Alright, so you’ve decided you’re ready for a big change, un cambio bastante grande, and you are heading off to Spain, or, are planning to do so anyway. Spain is a hotspot for people for people like myself, meaning English teachers. Considering the fact that Spaniards speak English muy mal, English speakers have a pretty good employment rate. Seriously, if you speak English and it’s your first language, you are already halfway there. In terms of other employment info, I would suggest you stay away unless you are entering the tourism sector, as Spain’s current unemployment rate is something crazy high like 26-27%.
1. Visa Problems
I am Canadian and European. Meaning I’m an E.U national, so I’ve got half the headache. If you are North American or belonging to any of the countries outside of the Schengen Area (Google), you need a work or study visa. This visa must be attained in the country of origin. Before I applied for my new Polish passport, making me a Canadian citizen only, I had to apply for a student visa in Canada. This process took about 2 months after I provided the information to the consulate. I’m not sure how it works for Americans, but my friend had a similar experience in terms of waiting time. When you arrive in Spain, you MUST go to the local police station and get your fingerprints taken so they can give you a special card. This card must be with you at all times (especially when traveling), otherwise, you’re going to have some explaining to do, especially in customs offices in England or Ireland.
2. It’s not sunny like you see on postcards
The further north you go, the colder it gets. I lived in Valladolid, which is about 2 hours north of Madrid, and let me tell you, I froze my ass off some nights. It does go below zero degrees (Celsius obviously), and the winds are STRONG. I travelled to the south in December (Granada), and the snowy mountains left me with a nice Canadian frostbite. If you are anti-winter, perhaps choose a city like Barcelona.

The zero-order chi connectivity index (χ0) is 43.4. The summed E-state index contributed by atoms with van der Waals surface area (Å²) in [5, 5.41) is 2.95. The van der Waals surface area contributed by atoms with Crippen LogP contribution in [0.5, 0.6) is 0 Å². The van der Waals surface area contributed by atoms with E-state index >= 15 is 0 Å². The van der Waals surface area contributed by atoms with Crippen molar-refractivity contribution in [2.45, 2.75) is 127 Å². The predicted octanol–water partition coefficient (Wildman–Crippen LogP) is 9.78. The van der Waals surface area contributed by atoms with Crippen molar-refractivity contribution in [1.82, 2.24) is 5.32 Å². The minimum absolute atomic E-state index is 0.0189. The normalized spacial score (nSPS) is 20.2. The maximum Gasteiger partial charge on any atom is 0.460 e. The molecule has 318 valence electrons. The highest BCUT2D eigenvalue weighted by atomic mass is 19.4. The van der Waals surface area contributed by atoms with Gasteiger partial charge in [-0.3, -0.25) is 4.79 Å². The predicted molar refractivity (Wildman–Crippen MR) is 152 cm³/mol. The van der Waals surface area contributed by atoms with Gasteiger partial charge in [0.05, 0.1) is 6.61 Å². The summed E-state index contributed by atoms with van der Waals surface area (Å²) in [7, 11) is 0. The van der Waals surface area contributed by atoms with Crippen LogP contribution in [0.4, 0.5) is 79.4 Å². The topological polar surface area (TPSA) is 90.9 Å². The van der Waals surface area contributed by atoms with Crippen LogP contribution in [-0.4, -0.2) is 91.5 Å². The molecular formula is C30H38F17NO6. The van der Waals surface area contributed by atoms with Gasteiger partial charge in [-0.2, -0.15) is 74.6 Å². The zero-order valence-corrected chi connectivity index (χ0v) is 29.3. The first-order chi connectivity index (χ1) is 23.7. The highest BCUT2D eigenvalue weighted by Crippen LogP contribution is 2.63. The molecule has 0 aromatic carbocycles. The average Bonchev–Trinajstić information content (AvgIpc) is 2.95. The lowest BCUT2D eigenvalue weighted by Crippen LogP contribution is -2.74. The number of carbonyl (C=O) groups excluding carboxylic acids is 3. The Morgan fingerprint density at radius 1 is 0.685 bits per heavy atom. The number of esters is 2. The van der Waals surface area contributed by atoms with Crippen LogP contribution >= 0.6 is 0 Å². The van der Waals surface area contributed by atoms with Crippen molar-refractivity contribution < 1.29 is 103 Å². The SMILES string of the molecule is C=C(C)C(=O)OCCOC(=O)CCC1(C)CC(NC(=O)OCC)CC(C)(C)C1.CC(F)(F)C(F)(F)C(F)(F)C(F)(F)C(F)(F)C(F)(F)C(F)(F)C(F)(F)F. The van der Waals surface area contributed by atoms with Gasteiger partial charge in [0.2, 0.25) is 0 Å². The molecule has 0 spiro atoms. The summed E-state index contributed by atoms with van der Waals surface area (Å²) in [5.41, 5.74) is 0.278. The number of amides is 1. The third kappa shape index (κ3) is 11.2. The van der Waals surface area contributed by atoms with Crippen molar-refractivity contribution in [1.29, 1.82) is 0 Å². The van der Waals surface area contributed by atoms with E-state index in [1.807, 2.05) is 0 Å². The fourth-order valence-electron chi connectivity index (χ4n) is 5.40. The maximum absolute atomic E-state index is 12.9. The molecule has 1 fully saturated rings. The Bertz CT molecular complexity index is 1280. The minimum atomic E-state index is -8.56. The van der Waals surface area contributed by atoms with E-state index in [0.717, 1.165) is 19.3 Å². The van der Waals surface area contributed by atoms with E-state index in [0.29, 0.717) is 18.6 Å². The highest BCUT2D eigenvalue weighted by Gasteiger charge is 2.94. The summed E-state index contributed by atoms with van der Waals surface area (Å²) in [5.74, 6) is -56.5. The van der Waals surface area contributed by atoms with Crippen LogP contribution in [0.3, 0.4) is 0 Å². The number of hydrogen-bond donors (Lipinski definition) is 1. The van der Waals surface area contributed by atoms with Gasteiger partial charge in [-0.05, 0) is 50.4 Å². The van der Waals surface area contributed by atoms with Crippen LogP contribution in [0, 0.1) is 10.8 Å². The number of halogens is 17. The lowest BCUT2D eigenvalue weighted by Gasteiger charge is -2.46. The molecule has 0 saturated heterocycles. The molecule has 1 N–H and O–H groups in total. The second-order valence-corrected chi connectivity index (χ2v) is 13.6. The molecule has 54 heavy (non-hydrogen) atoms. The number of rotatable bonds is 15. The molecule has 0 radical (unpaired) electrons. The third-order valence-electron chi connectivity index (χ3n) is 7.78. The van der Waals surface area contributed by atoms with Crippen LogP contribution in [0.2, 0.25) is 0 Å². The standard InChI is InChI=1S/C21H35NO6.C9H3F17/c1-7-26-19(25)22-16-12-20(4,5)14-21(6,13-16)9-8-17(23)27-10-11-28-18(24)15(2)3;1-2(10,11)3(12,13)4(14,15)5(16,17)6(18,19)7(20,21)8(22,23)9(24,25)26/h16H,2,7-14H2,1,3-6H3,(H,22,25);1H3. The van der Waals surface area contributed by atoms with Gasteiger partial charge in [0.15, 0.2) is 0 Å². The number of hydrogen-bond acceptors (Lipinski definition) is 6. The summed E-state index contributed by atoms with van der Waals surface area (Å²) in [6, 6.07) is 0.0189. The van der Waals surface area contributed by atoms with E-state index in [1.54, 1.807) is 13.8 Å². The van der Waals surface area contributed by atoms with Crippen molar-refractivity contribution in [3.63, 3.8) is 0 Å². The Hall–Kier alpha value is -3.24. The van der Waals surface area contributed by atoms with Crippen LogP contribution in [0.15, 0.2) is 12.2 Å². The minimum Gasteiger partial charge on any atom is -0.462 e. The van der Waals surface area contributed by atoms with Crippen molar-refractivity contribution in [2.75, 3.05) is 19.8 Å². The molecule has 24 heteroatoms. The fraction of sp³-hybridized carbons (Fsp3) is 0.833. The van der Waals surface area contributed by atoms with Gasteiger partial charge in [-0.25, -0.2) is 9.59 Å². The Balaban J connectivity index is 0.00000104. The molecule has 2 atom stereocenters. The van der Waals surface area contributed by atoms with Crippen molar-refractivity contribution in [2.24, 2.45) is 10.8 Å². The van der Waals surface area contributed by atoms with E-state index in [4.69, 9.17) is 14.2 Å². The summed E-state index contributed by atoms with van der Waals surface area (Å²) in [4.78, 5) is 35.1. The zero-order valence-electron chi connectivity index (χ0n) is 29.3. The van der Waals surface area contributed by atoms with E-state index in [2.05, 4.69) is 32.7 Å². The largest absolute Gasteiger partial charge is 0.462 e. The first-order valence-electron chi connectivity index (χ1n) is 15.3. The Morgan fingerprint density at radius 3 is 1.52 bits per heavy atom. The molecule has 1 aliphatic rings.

3. Your nights out will change
Spanish people eat supper at 10pm. They eat these amazing appetizer sized dishes called tapas, and you usually go from bar to bar at night, trying different specialties, and you eat STANDING UP. It’s really hard to balance your beer in one hand, and your fried octopus in the other, but hey, it gets easier. For those who are into the nightlife scene, get ready to leave at midnight and come home at 6am. If you try to leave earlier, your Spanish friends will make fun of you.
4. Spanish people aren’t rude. Most of the time it’s a language barrier.
If you can’t speak Spanish, and the waiter/bartender/bus driver/ can’t speak English, how jolly is the conversation going to be? If you’re intimidated by someone speaking in a language you don’t understand, it’s really hard to come across in the right way. In major cities, most people will speak English, or at least, they will be able to take your order. However, in smaller cities, they don’t. So make an effort to say something in Spanish, or be patient.
5. They have a great healthcare system.
If you work in Spain, you are automatically entered into the healthcare database. Hospital visits, regular visits, many prescriptions, and even invasive procedures will be FREE. Even if you aren’t working in Spain, many times you can still go to emergency for free. I was in the hospital for 4 days and was treated very well by the staff.
This was a boring list in terms of all the amazingly fun things to do in this great country, but they are all things I wish someone had told me before I left. If you are still debating about your move, my advice is: YES, GO. NOW.STOP.HESITATING.